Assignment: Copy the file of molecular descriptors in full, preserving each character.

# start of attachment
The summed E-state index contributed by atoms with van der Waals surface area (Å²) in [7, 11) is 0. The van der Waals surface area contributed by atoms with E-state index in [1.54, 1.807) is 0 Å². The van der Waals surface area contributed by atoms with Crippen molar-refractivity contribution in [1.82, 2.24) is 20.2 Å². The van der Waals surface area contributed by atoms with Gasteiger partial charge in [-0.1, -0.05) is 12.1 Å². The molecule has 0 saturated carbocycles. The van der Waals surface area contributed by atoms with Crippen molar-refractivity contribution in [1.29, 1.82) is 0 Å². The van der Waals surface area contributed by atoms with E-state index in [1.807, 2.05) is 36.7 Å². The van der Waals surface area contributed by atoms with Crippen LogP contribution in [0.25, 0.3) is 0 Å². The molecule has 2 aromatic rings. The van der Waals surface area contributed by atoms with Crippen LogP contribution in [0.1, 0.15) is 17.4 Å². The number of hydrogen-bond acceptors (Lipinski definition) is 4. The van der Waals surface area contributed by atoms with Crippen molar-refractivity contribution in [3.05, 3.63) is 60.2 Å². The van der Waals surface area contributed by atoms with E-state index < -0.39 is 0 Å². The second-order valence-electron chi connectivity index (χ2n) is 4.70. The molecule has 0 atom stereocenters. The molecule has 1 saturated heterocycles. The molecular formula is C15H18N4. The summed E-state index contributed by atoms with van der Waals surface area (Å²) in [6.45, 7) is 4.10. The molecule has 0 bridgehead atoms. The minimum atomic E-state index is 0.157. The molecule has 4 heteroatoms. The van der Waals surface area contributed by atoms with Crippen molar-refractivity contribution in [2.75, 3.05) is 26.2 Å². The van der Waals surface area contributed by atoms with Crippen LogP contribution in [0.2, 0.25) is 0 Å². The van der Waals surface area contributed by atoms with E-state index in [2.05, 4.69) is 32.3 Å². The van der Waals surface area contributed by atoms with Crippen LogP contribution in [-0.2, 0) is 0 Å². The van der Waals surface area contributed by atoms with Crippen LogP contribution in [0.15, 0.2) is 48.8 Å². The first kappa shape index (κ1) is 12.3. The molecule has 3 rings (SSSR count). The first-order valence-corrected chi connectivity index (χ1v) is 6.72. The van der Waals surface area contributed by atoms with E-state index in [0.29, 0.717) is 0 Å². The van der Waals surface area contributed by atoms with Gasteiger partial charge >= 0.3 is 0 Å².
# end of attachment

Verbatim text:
The summed E-state index contributed by atoms with van der Waals surface area (Å²) in [7, 11) is 0. The van der Waals surface area contributed by atoms with E-state index in [1.54, 1.807) is 0 Å². The van der Waals surface area contributed by atoms with Crippen molar-refractivity contribution in [1.82, 2.24) is 20.2 Å². The van der Waals surface area contributed by atoms with Gasteiger partial charge in [-0.1, -0.05) is 12.1 Å². The molecule has 0 saturated carbocycles. The van der Waals surface area contributed by atoms with Crippen molar-refractivity contribution in [1.29, 1.82) is 0 Å². The van der Waals surface area contributed by atoms with E-state index in [1.807, 2.05) is 36.7 Å². The van der Waals surface area contributed by atoms with Crippen LogP contribution in [0.25, 0.3) is 0 Å². The molecule has 2 aromatic rings. The van der Waals surface area contributed by atoms with Crippen LogP contribution in [0.1, 0.15) is 17.4 Å². The number of hydrogen-bond acceptors (Lipinski definition) is 4. The van der Waals surface area contributed by atoms with Crippen molar-refractivity contribution in [3.05, 3.63) is 60.2 Å². The van der Waals surface area contributed by atoms with E-state index < -0.39 is 0 Å². The second-order valence-electron chi connectivity index (χ2n) is 4.70. The molecule has 0 atom stereocenters. The molecule has 1 saturated heterocycles. The molecular formula is C15H18N4. The summed E-state index contributed by atoms with van der Waals surface area (Å²) in [6.45, 7) is 4.10. The molecule has 0 bridgehead atoms. The minimum atomic E-state index is 0.157. The molecule has 4 heteroatoms. The van der Waals surface area contributed by atoms with Crippen molar-refractivity contribution in [2.75, 3.05) is 26.2 Å². The van der Waals surface area contributed by atoms with Crippen LogP contribution in [0.2, 0.25) is 0 Å². The van der Waals surface area contributed by atoms with E-state index in [2.05, 4.69) is 32.3 Å². The van der Waals surface area contributed by atoms with Crippen LogP contribution in [-0.2, 0) is 0 Å². The van der Waals surface area contributed by atoms with Crippen LogP contribution in [0.15, 0.2) is 48.8 Å². The first kappa shape index (κ1) is 12.3. The molecule has 3 rings (SSSR count). The first-order valence-corrected chi connectivity index (χ1v) is 6.72. The van der Waals surface area contributed by atoms with E-state index in [0.29, 0.717) is 0 Å². The van der Waals surface area contributed by atoms with Gasteiger partial charge >= 0.3 is 0 Å².